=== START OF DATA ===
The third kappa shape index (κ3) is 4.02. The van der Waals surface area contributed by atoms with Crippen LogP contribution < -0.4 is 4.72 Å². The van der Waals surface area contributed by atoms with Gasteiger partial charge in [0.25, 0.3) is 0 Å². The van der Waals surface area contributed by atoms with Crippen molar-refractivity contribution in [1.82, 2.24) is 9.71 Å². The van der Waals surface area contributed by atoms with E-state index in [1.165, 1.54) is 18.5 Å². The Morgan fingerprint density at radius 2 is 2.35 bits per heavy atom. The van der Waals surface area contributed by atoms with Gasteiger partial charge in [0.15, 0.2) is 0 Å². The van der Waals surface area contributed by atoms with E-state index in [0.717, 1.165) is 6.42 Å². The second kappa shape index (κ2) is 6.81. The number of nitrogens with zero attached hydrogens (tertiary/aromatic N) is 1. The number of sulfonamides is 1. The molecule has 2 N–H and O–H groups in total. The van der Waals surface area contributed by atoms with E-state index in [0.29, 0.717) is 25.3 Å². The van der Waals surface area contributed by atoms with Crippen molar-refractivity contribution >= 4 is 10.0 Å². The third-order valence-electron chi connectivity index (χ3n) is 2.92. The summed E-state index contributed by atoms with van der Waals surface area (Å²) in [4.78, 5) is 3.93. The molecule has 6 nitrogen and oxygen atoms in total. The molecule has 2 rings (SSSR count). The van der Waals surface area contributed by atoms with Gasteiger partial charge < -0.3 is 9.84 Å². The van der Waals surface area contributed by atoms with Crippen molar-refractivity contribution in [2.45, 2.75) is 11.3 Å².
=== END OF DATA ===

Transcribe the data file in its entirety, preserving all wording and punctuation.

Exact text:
The third kappa shape index (κ3) is 4.02. The van der Waals surface area contributed by atoms with Crippen LogP contribution < -0.4 is 4.72 Å². The van der Waals surface area contributed by atoms with Gasteiger partial charge in [0.25, 0.3) is 0 Å². The van der Waals surface area contributed by atoms with Crippen molar-refractivity contribution in [1.82, 2.24) is 9.71 Å². The van der Waals surface area contributed by atoms with E-state index in [1.165, 1.54) is 18.5 Å². The Morgan fingerprint density at radius 2 is 2.35 bits per heavy atom. The van der Waals surface area contributed by atoms with Gasteiger partial charge in [0.15, 0.2) is 0 Å². The van der Waals surface area contributed by atoms with E-state index in [0.717, 1.165) is 6.42 Å². The second kappa shape index (κ2) is 6.81. The number of nitrogens with zero attached hydrogens (tertiary/aromatic N) is 1. The number of sulfonamides is 1. The molecule has 2 N–H and O–H groups in total. The van der Waals surface area contributed by atoms with E-state index in [0.29, 0.717) is 25.3 Å². The van der Waals surface area contributed by atoms with Crippen molar-refractivity contribution >= 4 is 10.0 Å². The third-order valence-electron chi connectivity index (χ3n) is 2.92. The summed E-state index contributed by atoms with van der Waals surface area (Å²) in [4.78, 5) is 3.93. The molecule has 6 nitrogen and oxygen atoms in total. The molecule has 2 rings (SSSR count). The van der Waals surface area contributed by atoms with Gasteiger partial charge < -0.3 is 9.84 Å². The van der Waals surface area contributed by atoms with Crippen molar-refractivity contribution in [2.45, 2.75) is 11.3 Å².